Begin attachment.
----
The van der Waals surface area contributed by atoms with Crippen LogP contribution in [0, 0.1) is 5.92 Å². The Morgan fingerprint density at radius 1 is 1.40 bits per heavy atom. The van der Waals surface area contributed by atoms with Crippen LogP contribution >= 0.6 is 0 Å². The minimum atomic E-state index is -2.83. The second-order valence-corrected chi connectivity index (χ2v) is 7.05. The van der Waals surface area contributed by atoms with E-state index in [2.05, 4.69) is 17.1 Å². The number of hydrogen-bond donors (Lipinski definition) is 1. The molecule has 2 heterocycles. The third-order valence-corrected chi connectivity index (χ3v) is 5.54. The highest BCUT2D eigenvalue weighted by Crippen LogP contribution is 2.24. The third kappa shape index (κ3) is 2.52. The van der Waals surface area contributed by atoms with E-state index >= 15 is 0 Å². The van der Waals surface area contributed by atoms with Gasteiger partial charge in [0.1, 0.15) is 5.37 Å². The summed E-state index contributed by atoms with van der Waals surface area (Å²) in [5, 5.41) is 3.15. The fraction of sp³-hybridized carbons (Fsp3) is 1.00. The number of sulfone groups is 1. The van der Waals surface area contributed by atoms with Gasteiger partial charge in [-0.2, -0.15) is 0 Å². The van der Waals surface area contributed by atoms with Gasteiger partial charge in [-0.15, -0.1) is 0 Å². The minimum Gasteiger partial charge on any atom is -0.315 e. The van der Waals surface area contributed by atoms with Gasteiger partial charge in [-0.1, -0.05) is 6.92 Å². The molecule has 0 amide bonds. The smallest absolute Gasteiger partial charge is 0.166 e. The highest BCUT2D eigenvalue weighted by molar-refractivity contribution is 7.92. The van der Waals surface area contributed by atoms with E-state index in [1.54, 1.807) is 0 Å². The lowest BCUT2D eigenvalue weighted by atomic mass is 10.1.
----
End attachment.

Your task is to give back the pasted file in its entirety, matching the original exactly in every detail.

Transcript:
The van der Waals surface area contributed by atoms with Crippen LogP contribution in [0, 0.1) is 5.92 Å². The Morgan fingerprint density at radius 1 is 1.40 bits per heavy atom. The van der Waals surface area contributed by atoms with Crippen LogP contribution >= 0.6 is 0 Å². The minimum atomic E-state index is -2.83. The second-order valence-corrected chi connectivity index (χ2v) is 7.05. The van der Waals surface area contributed by atoms with E-state index in [2.05, 4.69) is 17.1 Å². The number of hydrogen-bond donors (Lipinski definition) is 1. The molecule has 2 heterocycles. The third-order valence-corrected chi connectivity index (χ3v) is 5.54. The highest BCUT2D eigenvalue weighted by Crippen LogP contribution is 2.24. The third kappa shape index (κ3) is 2.52. The van der Waals surface area contributed by atoms with E-state index >= 15 is 0 Å². The van der Waals surface area contributed by atoms with Gasteiger partial charge in [0.1, 0.15) is 5.37 Å². The summed E-state index contributed by atoms with van der Waals surface area (Å²) in [5, 5.41) is 3.15. The fraction of sp³-hybridized carbons (Fsp3) is 1.00. The number of sulfone groups is 1. The van der Waals surface area contributed by atoms with Gasteiger partial charge in [-0.2, -0.15) is 0 Å². The van der Waals surface area contributed by atoms with Gasteiger partial charge in [-0.15, -0.1) is 0 Å². The minimum Gasteiger partial charge on any atom is -0.315 e. The van der Waals surface area contributed by atoms with Gasteiger partial charge in [-0.1, -0.05) is 6.92 Å². The molecule has 0 amide bonds. The smallest absolute Gasteiger partial charge is 0.166 e. The highest BCUT2D eigenvalue weighted by molar-refractivity contribution is 7.92. The van der Waals surface area contributed by atoms with E-state index in [1.54, 1.807) is 0 Å². The lowest BCUT2D eigenvalue weighted by atomic mass is 10.1.